Tuesday, 10 April 2012

Game Review - Sine Mora: It's About Time (groan)

  • Publisher: Microsoft Studios
  • Developer: Digital Reality/Grasshopper Manufacture
  • Platforms: Xbox 360 (XBLA)
  • Genres: Shooter
  • Players: 1
  • Release Date: March 21, 2012
  • Price:  1200 MSP ($15 USD)

The Shoot-em-up (Shmup) is something of a living relic – a little like pinball, it was king of the arcades until more powerful hardware came around, allowing developers to come up with new and exciting ways play. Despite “bigger and better” experiences becoming commonplace, there are a small group of holdouts that covet these games, much like the fighting game and pinball communities. There is a pureness to these games, one that mercilessly punishes anything but practised and skilled play, and providing little more than bragging rights to a high score. The games are absurdly short, brutally unforgiving and generally underwhelming on a technical level when considering the horsepower available on modern hardware. Over the years, traditional shooting games have become a true niche in gaming; while it never truly died, releases have been slow and sporadic – especially where wholly new IPs are concerned. Sine Mora is both wholly new and rigidly true to its genre roots, but the result is something of a mixed bag.

I’ll get something out of the way immediately: If you’ve read any article on any Shmup released in the last 15 years, you will have inevitably seen something to the effect of “this is not the game to attract newcomers to the genre”.  It has proved challenging for developers to keep their core audience satisfied while drawing in new players. This is perhaps Sine Mora’s one great triumph: This IS the game to attract newcomers to the genre. And while this is something to be lauded, I don’t see their minds changing, nor do I see them coming back. Frankly, I think a lot of this has to do with the priorities of the average gamer and conventions in the industry, but this is a Sine Mora review, not an editorial piece, so we’ll stick to the good, the bad and the very, very ugly.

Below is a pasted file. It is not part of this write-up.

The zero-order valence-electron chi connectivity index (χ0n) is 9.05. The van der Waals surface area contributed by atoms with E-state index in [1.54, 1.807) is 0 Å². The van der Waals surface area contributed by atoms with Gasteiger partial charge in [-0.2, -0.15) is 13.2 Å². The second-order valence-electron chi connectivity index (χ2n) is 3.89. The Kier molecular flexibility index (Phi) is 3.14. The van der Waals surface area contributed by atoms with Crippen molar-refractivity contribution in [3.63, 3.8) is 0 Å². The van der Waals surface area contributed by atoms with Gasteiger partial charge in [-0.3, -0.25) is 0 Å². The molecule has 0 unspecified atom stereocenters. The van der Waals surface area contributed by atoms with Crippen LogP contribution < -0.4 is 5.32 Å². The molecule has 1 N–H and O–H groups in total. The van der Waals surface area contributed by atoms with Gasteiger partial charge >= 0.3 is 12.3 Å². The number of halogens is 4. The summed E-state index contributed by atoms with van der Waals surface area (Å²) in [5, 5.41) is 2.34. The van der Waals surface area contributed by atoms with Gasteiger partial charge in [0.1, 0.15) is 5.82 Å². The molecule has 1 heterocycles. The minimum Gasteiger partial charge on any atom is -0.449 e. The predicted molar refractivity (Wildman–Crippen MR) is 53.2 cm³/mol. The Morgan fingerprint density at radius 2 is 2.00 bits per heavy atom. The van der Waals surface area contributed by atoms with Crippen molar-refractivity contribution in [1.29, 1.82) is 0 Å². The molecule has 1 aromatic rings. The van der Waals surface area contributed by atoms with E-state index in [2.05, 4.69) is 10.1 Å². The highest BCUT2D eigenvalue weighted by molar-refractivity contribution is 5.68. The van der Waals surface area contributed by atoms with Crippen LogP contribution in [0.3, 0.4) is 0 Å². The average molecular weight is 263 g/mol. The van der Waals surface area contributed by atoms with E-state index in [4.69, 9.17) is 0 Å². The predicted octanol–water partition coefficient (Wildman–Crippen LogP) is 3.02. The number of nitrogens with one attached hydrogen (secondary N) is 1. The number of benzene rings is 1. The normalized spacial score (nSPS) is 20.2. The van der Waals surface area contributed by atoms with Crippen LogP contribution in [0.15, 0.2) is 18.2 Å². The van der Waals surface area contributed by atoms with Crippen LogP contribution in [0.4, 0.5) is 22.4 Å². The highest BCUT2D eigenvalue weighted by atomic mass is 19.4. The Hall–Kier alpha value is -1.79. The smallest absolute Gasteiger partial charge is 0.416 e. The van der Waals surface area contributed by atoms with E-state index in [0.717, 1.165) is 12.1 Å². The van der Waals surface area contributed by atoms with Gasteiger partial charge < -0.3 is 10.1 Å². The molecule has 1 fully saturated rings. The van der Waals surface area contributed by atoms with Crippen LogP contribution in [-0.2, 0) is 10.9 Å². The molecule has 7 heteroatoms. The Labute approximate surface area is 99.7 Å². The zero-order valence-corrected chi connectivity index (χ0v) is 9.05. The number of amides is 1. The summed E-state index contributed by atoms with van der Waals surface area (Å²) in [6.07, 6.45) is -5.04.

Sine Mora was co-developed by European studio Digital Reality and Japanese outfit Grasshopper Manufacture. While the Japanese have a long and storied pedigree in the genre, European developers haven’t fared so well (as a quick bit of trivia, “Euroshmup” is arguably a sub-genre in and of itself, and not one that carries much favour among shooting game stalwarts). With Grasshopper handling the art direction and sound design, Digital Reality took care of the rest. Yes, that makes Sine Mora a Euroshmup, but a reasonably well-executed Euroshmup and certainly one that manages to be the exception, not the rule. Sine Mora has tight controls, well-paced game play, solid shooting mechanics and some fun game play gimmicks.

One classy gunbird

It’s also a stunner. Grasshopper has outdone itself here, with a fun (if overused) Steampunk aesthetic and consistent art direction that elevates the experience and enhances the remarkable-for-the-genre storytelling (more on that in a bit). This game is flat-out gorgeous, with highly dynamic landscapes, interesting enemy and boss designs and fantastic animations, all running at a perfectly consistent 60FPS.

It sounds great, too. Yes, the gunfire and effects all have the impact one would expect, but the soundtrack (composed by Akira Yamaoka of Silent Hill fame) – like the graphical presentation, lends so much to the game’s atmosphere and dark subject matter that it frankly sets a new standard for immersion in an otherwise flat (pun intended) genre. There is a tragic fragility in the game’s score that mirrors the unfolding tale and provides a stark counterpoint to the mania unfolding on screen.

The audio and visual designs come together brilliantly to underscore the real draw for those unfamiliar with the genre, something that is sure to surprise shooting game veterans: Sine Mora has a remarkable story and universe. Without spoiling anything, Sine Mora spins a yarn of revenge, sacrifice and moral ambiguity. At its heart, it is a tale of revenge, of a father hell bent on avenging his son’s death no matter the cost. Language is heady, a melancholy prose from multiple viewpoints that serves to add method to the onscreen madness. Told in postmodern fashion, the game’s story mode is presented in disparate chunks, fleshing out each pilot’s plight in chronologically shuffled sequences that only start to homogenise as you near the game’s final showdown.